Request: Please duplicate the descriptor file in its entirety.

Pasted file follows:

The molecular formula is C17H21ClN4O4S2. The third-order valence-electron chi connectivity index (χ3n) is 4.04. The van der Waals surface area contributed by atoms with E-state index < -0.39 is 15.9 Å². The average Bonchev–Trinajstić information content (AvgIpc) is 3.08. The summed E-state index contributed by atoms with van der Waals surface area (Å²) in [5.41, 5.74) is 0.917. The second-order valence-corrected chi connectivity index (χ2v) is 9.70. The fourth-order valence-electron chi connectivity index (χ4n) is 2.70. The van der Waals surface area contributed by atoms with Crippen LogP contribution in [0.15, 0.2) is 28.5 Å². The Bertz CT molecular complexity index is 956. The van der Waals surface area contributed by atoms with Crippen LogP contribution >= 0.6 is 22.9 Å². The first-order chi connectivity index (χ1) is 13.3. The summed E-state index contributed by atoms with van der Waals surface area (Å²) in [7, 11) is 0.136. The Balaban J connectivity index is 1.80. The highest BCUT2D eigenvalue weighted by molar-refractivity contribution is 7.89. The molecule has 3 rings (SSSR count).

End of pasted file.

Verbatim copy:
The molecular formula is C17H21ClN4O4S2. The third-order valence-electron chi connectivity index (χ3n) is 4.04. The van der Waals surface area contributed by atoms with E-state index < -0.39 is 15.9 Å². The average Bonchev–Trinajstić information content (AvgIpc) is 3.08. The summed E-state index contributed by atoms with van der Waals surface area (Å²) in [5.41, 5.74) is 0.917. The second-order valence-corrected chi connectivity index (χ2v) is 9.70. The fourth-order valence-electron chi connectivity index (χ4n) is 2.70. The van der Waals surface area contributed by atoms with Crippen LogP contribution in [0.15, 0.2) is 28.5 Å². The Bertz CT molecular complexity index is 956. The van der Waals surface area contributed by atoms with Crippen LogP contribution >= 0.6 is 22.9 Å². The first-order chi connectivity index (χ1) is 13.3. The summed E-state index contributed by atoms with van der Waals surface area (Å²) in [7, 11) is 0.136. The Balaban J connectivity index is 1.80. The highest BCUT2D eigenvalue weighted by molar-refractivity contribution is 7.89. The molecule has 3 rings (SSSR count).